Being mindful of how quickly your B2B website loads is one of the most important aspects one must consider to compete online.
We all know by now that slow websites cripple the User Experience (UX) and that Google uses page speed as a ranking factor for organic results. However, knowing how a video affects page speed can make or break the user experience as it relates to load times.
Even large, unoptimized images are often no larger than 8-12 MBs. Conversely, though, a 30-second 1080p video can easily be over 20 MBs. In some cases, this can even raise concerns about your server bandwidth.
Does Adding a Video to Your B2B Website Slow It Down?
The short answer is yes – but anything and everything you add to your website contributes to a slower load time.
However, does adding a video significantly impact page speed? It can, but there are ways that you can combat this. We will go over that in detail, but first, you need to know exactly how videos impact the load time of your website.
Read more: SEO tips for video marketing.
Factors that Contribute to Website Load Speed from a Video
Firstly, one common misconception is that simply uploading videos (or other files) to your WordPress website or server does not slow your website down. You could upload 100 videos, but if none of them are on the website or accessible by the user, then they will not impact page speed at all.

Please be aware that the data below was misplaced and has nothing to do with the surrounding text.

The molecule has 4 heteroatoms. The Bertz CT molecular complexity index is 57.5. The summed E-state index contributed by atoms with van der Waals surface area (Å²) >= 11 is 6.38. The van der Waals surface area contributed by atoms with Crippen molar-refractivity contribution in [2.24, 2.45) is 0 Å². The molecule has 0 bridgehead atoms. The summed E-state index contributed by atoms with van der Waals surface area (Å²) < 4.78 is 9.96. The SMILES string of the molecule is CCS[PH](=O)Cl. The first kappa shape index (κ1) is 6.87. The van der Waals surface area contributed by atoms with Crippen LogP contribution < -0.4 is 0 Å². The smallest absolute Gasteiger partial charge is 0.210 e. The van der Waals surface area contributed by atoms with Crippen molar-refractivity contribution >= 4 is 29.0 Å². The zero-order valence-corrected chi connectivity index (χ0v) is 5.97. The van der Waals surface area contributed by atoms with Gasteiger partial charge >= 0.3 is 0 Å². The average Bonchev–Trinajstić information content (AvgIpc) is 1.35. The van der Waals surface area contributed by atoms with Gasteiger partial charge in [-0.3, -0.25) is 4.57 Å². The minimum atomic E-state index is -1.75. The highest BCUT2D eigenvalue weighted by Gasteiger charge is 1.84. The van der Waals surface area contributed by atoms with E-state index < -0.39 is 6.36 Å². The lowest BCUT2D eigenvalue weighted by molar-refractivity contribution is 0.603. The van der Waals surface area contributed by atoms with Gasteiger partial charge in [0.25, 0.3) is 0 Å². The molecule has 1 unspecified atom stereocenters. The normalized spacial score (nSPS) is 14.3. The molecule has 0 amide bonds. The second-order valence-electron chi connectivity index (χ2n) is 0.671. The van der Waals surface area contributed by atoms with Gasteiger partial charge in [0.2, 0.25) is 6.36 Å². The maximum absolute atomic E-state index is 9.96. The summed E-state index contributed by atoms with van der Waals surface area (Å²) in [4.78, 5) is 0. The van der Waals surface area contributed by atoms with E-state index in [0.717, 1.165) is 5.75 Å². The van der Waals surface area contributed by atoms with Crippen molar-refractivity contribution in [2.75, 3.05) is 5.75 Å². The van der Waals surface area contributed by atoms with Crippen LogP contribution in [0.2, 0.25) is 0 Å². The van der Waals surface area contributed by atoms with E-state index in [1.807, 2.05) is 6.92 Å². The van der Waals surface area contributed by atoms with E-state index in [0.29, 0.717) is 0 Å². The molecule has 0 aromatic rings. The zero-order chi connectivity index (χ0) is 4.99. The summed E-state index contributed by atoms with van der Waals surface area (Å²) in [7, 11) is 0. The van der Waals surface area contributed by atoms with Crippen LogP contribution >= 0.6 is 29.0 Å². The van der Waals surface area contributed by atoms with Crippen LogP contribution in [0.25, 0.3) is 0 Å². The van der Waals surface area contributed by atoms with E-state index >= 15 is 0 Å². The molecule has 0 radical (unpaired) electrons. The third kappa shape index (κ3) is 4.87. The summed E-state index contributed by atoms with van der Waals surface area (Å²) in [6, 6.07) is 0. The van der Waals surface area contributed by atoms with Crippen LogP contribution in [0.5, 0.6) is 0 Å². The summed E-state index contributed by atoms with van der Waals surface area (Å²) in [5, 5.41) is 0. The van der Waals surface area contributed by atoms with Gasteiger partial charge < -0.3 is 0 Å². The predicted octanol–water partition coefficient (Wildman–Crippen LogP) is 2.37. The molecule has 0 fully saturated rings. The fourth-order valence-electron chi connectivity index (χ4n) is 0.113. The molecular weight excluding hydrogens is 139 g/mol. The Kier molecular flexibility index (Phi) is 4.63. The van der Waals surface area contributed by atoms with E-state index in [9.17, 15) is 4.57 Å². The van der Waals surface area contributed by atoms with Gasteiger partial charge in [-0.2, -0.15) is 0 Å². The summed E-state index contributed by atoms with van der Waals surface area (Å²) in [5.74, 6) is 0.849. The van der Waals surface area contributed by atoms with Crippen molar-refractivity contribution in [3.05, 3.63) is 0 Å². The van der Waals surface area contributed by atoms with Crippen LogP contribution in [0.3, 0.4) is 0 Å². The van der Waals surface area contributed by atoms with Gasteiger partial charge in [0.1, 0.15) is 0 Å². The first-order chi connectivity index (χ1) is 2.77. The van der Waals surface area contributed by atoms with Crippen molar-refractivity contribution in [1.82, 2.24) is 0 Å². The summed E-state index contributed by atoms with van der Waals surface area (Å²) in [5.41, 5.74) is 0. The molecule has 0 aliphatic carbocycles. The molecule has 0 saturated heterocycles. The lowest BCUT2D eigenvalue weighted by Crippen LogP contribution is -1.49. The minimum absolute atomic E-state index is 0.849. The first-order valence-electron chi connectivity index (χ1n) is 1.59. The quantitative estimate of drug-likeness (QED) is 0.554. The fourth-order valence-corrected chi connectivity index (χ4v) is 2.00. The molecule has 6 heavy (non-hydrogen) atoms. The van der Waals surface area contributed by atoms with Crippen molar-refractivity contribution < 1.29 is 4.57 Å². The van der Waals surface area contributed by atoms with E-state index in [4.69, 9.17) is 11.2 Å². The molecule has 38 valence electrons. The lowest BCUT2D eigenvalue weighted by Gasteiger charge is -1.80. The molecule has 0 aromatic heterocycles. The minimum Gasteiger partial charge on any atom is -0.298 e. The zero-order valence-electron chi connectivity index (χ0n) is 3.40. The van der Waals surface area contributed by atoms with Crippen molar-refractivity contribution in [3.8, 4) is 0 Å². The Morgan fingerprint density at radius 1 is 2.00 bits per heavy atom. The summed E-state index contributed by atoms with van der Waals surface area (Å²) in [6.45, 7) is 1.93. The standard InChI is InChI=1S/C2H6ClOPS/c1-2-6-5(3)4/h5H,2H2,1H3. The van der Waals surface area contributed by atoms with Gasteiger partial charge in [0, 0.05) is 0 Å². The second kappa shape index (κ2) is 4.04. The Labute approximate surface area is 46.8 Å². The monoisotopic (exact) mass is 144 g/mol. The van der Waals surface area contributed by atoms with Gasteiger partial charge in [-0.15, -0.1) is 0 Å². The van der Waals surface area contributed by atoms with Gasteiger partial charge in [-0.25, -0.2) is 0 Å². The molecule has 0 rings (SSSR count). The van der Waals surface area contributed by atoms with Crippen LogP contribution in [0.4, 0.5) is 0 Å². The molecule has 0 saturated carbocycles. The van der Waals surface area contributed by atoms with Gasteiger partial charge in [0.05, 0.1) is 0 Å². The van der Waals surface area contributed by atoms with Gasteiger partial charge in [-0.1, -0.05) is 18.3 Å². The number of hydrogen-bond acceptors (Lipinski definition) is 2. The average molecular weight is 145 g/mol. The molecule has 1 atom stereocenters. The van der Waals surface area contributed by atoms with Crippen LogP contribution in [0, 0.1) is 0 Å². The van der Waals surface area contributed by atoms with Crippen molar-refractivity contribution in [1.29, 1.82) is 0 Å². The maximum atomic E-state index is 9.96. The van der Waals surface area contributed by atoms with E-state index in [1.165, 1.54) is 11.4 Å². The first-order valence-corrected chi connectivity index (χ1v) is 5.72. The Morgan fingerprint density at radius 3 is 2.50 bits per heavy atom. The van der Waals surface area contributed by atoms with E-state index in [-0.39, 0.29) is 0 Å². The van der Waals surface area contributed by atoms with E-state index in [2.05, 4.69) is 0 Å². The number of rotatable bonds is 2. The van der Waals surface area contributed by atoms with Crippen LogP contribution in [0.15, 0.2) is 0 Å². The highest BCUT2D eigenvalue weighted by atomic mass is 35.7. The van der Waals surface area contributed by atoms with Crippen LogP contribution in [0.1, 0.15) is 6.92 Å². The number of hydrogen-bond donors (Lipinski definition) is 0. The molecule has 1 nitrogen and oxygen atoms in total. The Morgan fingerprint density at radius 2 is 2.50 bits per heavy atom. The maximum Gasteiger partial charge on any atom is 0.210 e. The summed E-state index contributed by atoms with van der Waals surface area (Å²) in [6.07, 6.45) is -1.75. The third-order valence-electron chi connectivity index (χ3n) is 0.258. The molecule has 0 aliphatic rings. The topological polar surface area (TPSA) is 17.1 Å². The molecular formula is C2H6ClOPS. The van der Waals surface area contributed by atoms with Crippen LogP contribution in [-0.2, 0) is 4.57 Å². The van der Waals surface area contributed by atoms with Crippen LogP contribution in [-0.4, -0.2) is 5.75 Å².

That said, there are a few factors to consider when measuring the page speed impact of a video:
- Video length – a 30-second video is smaller in file size than a 1-minute video of the same resolution. If the videos are self-hosted, the load time of the webpage the videos are on increases with video length.
- Resolution – a 30-second video that is in 4K resolution will be larger than a 30-second video that is 1080p (four times bigger in fact!). According to httparchive.org (source), the average web page size in 2023 hovers right around 2 MBs. A 30-second 4K video (at 30 frames per second) is likely to be around a whopping 67 MBs! Even a 1080p video would be around 16 MBs. Keep in mind, this does not account for the file size of the rest of the web page (images, text, and dynamic functionality)
- Audio – Yes, even audio will contribute to the file size and overall impact your video has on page speed. That said, it does not have a large impact. In order to make a video that is more friendly to page speed, you can ask yourself “Does this video need any audio?” Generally, decorative videos do not have the need for audio. You can make the video file size smaller by asking the person who is preparing your video for the WordPress website to provide a version that completely disables the audio channel for the final video.
- Videos loading above the fold – Videos that are above the fold (generally in the hero section/first section of the web page) hurt page speed more than a video loaded further down the page. Videos can be lazy loaded so if it is not within the user’s view when they first visit the page, it does not need to load immediately. However, if a self-hosted video is above-the-fold, the entire video needs to load to accurately measure page speed. This also includes videos in the background of a section.
Using Video Embeds to Combat Page Speed Issues
If a video can’t be used on your WordPress website because the file size is so large, what can you do to make it work without critically harming page speed? Generally, the answer is to have your video hosted on a third-party platform and embedded on your website. There are many benefits brought by this option but these can change depending on the third party you choose.